Posted by: eseeders | August 23, 2011

Should Democrats Actively Court The Religious Vote?

Before continuing, be sure to first watch this clip from last Friday’s The Last Word with Lawrence O’Donnell guest hosted by Prof. Melissa Harris-Perry on MSNBC. The clip itself provided impetus for the writing of this post and will give ample context.

While the majority of the time I find myself onside with Prof. Harris-Perry, I fear that in this particular instance I must vehemently disagree with the Prof. In the clip referenced above, Prof. Harris-Perry appears to suggest that the progressive movement use religion as a tool in advocating for their polices thereby tapping into the religious fervor currently dominated by the Republican party. In support of this notion, Prof. Harris-Perry references a handful of examples from the last two centuries which benefited to an extent from religious arguments.

To be sure, religion plays a role in the daily lives of a majority of Americans, however religious arguments cannot and most importantly should not be used as a basis for ideas or policy proscription within the progressive movement. There are a number of holes in Prof. Harris-Perry’s thesis, most notable of which perhaps being her call to use the various faith traditions within the progressive movement as a foundation upon which the movement should build. The trouble with this is which faith tradition do you use exactly? Religions are inherently contradictory with each other and in many cases internally as well. The Christian’s just god is not the same as the Muslim’s just god which is not the same as the Jewish just god. Basing ideas or policy proscriptions within the progressive movement on any religious notions would do nothing more than create division, I would think that would be self evident. Indeed, if it is unity you seek, religion should be cast out of the question entirely replaced by the knowledge of the common bonds we all share, not only as citizens of our country but as brothers and sisters within the greater human society as a whole.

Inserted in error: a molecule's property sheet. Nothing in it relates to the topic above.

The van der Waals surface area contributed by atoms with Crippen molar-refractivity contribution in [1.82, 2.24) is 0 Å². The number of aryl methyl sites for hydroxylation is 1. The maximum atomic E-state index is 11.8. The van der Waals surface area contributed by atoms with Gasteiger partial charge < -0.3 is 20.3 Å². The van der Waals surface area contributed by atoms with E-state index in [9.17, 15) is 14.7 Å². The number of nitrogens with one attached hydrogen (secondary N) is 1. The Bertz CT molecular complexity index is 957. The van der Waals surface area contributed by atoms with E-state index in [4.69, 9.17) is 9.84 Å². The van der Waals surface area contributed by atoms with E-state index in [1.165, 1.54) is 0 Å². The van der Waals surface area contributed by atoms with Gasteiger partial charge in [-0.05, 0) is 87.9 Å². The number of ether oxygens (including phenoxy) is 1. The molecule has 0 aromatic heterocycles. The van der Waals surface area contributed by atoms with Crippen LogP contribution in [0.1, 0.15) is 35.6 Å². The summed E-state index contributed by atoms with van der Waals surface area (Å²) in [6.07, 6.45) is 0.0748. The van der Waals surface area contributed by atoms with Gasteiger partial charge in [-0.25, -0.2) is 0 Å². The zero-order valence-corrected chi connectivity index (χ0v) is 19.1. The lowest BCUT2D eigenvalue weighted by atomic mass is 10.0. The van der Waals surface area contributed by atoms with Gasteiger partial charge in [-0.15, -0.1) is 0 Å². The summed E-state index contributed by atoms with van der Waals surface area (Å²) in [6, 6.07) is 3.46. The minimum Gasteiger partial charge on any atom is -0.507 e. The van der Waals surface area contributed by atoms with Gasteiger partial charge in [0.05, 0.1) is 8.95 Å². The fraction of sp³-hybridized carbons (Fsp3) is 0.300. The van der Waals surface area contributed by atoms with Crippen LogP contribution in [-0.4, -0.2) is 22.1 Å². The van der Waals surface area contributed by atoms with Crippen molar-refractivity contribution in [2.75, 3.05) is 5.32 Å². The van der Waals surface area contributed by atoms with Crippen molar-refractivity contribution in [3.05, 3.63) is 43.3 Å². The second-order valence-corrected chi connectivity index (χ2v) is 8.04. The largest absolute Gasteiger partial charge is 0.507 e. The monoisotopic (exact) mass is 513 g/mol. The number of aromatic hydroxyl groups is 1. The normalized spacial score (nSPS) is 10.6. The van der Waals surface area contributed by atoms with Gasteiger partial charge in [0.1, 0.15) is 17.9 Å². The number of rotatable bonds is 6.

Of course, such things do not come easily, but that does not imply that we have no recourse but to turn to religion for inspiration. Far from it indeed, the philosophies of Enlightened Self-Interest and Humanism are more than sufficient in their robustness and universality to provide the foundation Prof. Harris-Perry seeks. I personally believe that it is these guiding lights to which the progressive movement should turn. But I digress as that is a debate for another day. In addition to the already noted divisive nature of religious foundations one should also take notice of one very specific growing trend in the United States: we’re becoming less religious.

In 2008 survey appeared documenting the increasing social secularization of the United States. I would postulate that the liberal religious among the progressive movement don’t much care for religious rhetoric in the political environment and those religious that do tend to lean Republican anyways. Combine that with the increasing secularization of the US and I can only see the use of religion within the progressive movement as a hindrance to the cause not a boon. We as progressives must leave religion in politics to the GOP as that is the dead end road leading to irrelevance. Instead, we should look to the future, find unifying principals (whether the ones I noted earlier or others) that are inclusive not divisive and build upon that creating an increasingly broad coalition of liberal religious and non religious alike. It is with that coalition that the progressive movement stands the best chance of  prospering, as opposed to the alternative proposed by Prof. Harris-Perry which due to its divisive nature would prevent that coalition from forming in the first place.

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